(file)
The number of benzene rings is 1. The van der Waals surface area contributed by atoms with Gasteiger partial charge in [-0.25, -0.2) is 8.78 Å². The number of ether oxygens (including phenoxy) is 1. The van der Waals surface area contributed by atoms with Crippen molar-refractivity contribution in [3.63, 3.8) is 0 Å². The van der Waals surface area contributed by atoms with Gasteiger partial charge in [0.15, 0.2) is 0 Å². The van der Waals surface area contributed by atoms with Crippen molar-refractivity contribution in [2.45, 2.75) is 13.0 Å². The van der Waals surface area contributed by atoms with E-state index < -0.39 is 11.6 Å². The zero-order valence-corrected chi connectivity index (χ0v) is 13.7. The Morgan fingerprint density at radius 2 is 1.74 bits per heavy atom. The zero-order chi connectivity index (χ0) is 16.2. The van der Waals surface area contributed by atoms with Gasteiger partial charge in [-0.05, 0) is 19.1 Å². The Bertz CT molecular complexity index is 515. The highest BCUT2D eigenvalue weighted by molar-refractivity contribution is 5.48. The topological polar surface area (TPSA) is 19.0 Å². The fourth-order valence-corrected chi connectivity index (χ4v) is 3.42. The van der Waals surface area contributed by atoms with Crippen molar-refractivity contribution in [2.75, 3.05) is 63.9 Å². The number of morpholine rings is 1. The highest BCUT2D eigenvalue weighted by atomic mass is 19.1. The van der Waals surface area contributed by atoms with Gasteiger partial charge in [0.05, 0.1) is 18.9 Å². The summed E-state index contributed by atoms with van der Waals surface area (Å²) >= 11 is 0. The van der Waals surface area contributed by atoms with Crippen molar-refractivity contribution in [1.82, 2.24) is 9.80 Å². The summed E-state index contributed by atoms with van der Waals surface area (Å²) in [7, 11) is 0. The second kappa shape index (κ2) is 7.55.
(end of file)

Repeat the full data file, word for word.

The number of benzene rings is 1. The van der Waals surface area contributed by atoms with Gasteiger partial charge in [-0.25, -0.2) is 8.78 Å². The number of ether oxygens (including phenoxy) is 1. The van der Waals surface area contributed by atoms with Crippen molar-refractivity contribution in [3.63, 3.8) is 0 Å². The van der Waals surface area contributed by atoms with Gasteiger partial charge in [0.15, 0.2) is 0 Å². The van der Waals surface area contributed by atoms with Crippen molar-refractivity contribution in [2.45, 2.75) is 13.0 Å². The van der Waals surface area contributed by atoms with E-state index < -0.39 is 11.6 Å². The zero-order valence-corrected chi connectivity index (χ0v) is 13.7. The Morgan fingerprint density at radius 2 is 1.74 bits per heavy atom. The zero-order chi connectivity index (χ0) is 16.2. The van der Waals surface area contributed by atoms with Gasteiger partial charge in [-0.05, 0) is 19.1 Å². The Bertz CT molecular complexity index is 515. The highest BCUT2D eigenvalue weighted by molar-refractivity contribution is 5.48. The topological polar surface area (TPSA) is 19.0 Å². The fourth-order valence-corrected chi connectivity index (χ4v) is 3.42. The van der Waals surface area contributed by atoms with Crippen molar-refractivity contribution in [2.75, 3.05) is 63.9 Å². The number of morpholine rings is 1. The highest BCUT2D eigenvalue weighted by atomic mass is 19.1. The van der Waals surface area contributed by atoms with Gasteiger partial charge in [0.05, 0.1) is 18.9 Å². The summed E-state index contributed by atoms with van der Waals surface area (Å²) >= 11 is 0. The van der Waals surface area contributed by atoms with Crippen molar-refractivity contribution in [1.82, 2.24) is 9.80 Å². The summed E-state index contributed by atoms with van der Waals surface area (Å²) in [7, 11) is 0. The second kappa shape index (κ2) is 7.55.